Exercising Risk Oversight: Five Questions for Boards to Consider

12/12/2014

Boards of directors are working hard to define and fulfill their risk governance and risk oversight roles and responsibilities. The changing economic, business, competitive and regulatory landscapes ensure that this work will continually evolve, so staying abreast (or ahead) of developments is the order of the day. Within that context, and given competing responsibilities, boards need to direct their risk oversight efforts toward the most productive areas and assist management in ways that most benefit shareholders and other stakeholders.

Stephen Alogna, director, Deloitte & Touche LLP, discusses ways in which boards of directors can sharpen their focus on risk. Further below, Dan Konigsburg, managing director of the Deloitte Global Center for Corporate Governance, Deloitte Touche Tohmatsu Limited (DTTL), takes a closer look at global practices regarding board-level risk committees.

Q: What key risk areas should boards be focused on right now?

Boards of directors are working hard to define and fulfill their risk governance and risk oversight roles and responsibilities. The changing economic, business, competitive and regulatory landscapes ensure that this work will continually evolve, so staying abreast (or ahead) of developments is the order of the day. Within that context, and given competing responsibilities, boards need to direct their risk oversight efforts toward the most productive areas and assist management in ways that most benefit shareholders and other stakeholders.

Stephen Alogna, director, Deloitte & Touche LLP, discusses ways in which boards of directors can sharpen their focus on risk. Further below, Dan Konigsburg, managing director of the Deloitte Global Center for Corporate Governance, Deloitte Touche Tohmatsu Limited (DTTL), takes a closer look at global practices regarding board-level risk committees.

Q: What key risk areas should boards be focused on right now?

 

A Closer Look: Board Risk Committees Around the World
Commentary by Dan Konigsburg

To address increasing risk-related responsibilities and, often, to respond to regulatory changes, a good number of boards have established board-level risk committees. These include dedicated, stand-alone risk committees, as well as combined, hybrid committees (such as an audit and risk committee or asset management and risk committee). Of course, the full board remains responsible for risk and risk oversight; however, a risk committee of either type can further formalize the means and mechanisms by which the board carries out its risk-related responsibilities.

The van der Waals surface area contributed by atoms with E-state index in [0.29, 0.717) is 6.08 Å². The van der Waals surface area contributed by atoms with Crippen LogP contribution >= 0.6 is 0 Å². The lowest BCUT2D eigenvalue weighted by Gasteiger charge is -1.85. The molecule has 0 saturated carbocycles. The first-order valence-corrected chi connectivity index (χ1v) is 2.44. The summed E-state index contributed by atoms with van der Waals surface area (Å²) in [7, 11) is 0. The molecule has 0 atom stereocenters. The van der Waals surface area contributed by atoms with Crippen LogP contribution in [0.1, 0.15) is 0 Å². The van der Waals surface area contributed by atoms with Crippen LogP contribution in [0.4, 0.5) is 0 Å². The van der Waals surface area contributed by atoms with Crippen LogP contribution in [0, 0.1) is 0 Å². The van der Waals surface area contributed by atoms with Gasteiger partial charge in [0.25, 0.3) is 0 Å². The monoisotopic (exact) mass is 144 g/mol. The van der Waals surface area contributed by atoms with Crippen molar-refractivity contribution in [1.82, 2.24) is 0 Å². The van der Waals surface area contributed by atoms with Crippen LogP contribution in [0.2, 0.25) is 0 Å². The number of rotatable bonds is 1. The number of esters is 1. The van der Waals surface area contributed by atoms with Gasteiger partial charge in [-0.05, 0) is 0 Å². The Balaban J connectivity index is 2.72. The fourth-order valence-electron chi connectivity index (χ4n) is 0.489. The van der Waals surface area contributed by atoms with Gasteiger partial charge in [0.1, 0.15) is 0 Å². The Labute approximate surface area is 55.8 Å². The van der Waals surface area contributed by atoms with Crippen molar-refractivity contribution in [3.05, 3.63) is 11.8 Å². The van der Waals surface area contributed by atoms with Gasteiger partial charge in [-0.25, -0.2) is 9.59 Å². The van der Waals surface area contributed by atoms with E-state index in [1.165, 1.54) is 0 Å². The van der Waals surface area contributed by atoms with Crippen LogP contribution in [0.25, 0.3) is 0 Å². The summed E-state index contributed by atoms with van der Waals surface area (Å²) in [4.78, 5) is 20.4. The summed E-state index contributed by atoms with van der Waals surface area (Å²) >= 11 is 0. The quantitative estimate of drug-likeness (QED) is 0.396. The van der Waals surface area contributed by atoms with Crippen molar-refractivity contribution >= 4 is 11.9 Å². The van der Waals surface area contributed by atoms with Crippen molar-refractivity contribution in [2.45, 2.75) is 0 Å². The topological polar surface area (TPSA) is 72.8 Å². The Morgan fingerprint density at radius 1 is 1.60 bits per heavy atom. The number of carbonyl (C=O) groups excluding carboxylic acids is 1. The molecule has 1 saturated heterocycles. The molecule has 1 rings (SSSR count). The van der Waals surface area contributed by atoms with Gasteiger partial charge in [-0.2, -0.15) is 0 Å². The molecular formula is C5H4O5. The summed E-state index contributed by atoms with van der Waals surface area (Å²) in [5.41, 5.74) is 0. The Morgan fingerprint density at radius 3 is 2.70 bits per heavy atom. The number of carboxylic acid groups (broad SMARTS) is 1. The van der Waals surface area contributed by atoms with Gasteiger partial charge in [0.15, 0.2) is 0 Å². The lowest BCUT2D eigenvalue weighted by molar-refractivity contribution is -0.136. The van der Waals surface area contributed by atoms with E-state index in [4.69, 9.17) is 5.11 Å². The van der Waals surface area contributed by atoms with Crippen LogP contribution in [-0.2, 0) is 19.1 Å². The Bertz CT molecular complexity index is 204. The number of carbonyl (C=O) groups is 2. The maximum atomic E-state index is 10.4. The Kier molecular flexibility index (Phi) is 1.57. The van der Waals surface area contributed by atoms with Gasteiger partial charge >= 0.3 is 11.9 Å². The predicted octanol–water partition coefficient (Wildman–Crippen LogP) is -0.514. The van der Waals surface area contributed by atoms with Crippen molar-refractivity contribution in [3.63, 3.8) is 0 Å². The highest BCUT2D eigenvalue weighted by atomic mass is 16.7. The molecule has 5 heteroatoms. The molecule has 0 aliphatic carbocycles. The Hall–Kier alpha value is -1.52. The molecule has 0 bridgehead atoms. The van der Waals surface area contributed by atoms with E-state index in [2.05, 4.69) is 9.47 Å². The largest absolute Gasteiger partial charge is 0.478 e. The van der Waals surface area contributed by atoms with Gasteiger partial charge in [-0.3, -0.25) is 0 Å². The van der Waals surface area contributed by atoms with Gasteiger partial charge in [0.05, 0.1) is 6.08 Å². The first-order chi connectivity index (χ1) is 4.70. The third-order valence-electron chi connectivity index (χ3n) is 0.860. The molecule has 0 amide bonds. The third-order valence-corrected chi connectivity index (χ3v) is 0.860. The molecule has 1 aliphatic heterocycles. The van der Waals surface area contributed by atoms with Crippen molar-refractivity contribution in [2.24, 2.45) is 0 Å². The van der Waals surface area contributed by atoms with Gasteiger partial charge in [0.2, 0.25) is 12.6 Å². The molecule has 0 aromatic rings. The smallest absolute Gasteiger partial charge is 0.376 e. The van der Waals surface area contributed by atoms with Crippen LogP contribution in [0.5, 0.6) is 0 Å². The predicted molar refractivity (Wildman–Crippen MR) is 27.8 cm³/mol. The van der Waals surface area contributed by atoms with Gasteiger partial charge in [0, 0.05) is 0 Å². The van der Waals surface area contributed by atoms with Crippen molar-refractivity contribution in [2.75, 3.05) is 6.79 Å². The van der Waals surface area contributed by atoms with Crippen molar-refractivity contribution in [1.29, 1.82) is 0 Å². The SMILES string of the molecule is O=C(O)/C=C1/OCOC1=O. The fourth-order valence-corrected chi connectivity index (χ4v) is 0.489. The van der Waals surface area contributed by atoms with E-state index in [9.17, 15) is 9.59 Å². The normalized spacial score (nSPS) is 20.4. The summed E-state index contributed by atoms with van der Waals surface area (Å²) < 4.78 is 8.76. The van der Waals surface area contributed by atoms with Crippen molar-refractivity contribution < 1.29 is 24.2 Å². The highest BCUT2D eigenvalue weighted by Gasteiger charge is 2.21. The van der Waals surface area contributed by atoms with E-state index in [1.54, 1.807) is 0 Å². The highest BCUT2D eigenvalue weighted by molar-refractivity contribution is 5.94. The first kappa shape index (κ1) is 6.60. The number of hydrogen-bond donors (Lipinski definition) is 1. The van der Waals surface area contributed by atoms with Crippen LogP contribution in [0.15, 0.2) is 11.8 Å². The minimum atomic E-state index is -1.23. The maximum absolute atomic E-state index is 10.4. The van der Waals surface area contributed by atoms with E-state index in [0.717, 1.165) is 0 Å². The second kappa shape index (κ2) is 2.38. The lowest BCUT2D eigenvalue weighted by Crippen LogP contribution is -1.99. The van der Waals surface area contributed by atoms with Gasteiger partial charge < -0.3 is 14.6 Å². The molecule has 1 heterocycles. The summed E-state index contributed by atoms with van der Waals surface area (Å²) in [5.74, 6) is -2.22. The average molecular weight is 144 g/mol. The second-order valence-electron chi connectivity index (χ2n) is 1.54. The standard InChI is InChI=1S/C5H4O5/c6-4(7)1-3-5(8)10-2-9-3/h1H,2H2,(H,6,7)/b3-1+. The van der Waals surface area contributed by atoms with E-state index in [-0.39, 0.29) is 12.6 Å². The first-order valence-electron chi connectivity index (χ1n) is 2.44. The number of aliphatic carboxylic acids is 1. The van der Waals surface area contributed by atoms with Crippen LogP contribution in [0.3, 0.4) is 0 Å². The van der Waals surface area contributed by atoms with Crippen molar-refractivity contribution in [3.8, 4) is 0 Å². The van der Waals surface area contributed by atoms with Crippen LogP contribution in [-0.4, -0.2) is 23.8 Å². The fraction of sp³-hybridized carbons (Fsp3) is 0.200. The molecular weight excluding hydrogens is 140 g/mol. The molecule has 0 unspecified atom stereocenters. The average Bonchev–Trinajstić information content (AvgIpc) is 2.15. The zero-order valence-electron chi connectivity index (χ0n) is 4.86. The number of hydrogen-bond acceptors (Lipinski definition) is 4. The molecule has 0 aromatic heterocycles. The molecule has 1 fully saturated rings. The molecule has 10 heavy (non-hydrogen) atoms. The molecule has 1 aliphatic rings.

According to a recent global DTTL study, board-level risk committees are well-established and widespread, with 38% of the 400 companies examined having either a stand-alone or hybrid risk committee. As might be expected, board-level risk committees were most often found in financial services industry (FSI) companies, but were also present in other industries—often to a significant extent, depending on the country. (For example, in Australia 75% of non-FSI companies had either a stand-alone (13%) or hybrid (62%) risk committee.) Among FSI companies globally, 67% had stand-alone risk committees and 21% had hybrid risk committees, for a total of 88%. In contrast, 26% of non-FSI companies had risk committees of some type.

Country-specific regulations play a big role in risk oversight structures and practices. Australia, Brazil and the United Kingdom have regulations that require risk committees at the board level for FSI companies. China, the Netherlands, Singapore and the United States currently have only suggested guidelines. In the overall sample, 62% of all companies analyzed do not have a board-level risk committee. This largely reflects the lack of regulatory requirements for board-level risk committees in non-FSI companies in most countries.

Whichever means they choose, boards must fulfill their risk-related roles and responsibilities as effectively as possible. Depending on the organization, its industry, its risks and its regulatory and risk governance needs, a board-level risk committee may enable the board to:

  • Assert and articulate its risk-related roles and responsibilities more clearly and forcefully
  • Establish its oversight of strategic risks, as well as the scope of its oversight of operational, financial, compliance and other risks
  • Task specific board members, external directors and other individuals with overseeing risk and interacting with management and the chief risk officer
  • Recruit board members with greater risk-related experience and expertise
  • Keep the board more fully informed regarding risks, risk exposures and the risk management infrastructure
  • Improve advice provided to management regarding risk, response plans and major decisions, such as mergers, acquisitions and entry into new markets or new lines of business.

Of course, a board-level risk committee requires resources, including funding, expertise and time. Moreover, the foregoing items are risk oversight responsibilities that any board must fulfill. So we emphasize that a board need not establish a committee to fulfill those responsibilities, but that a board needs to consider—and periodically reconsider—the means by which it fulfills them.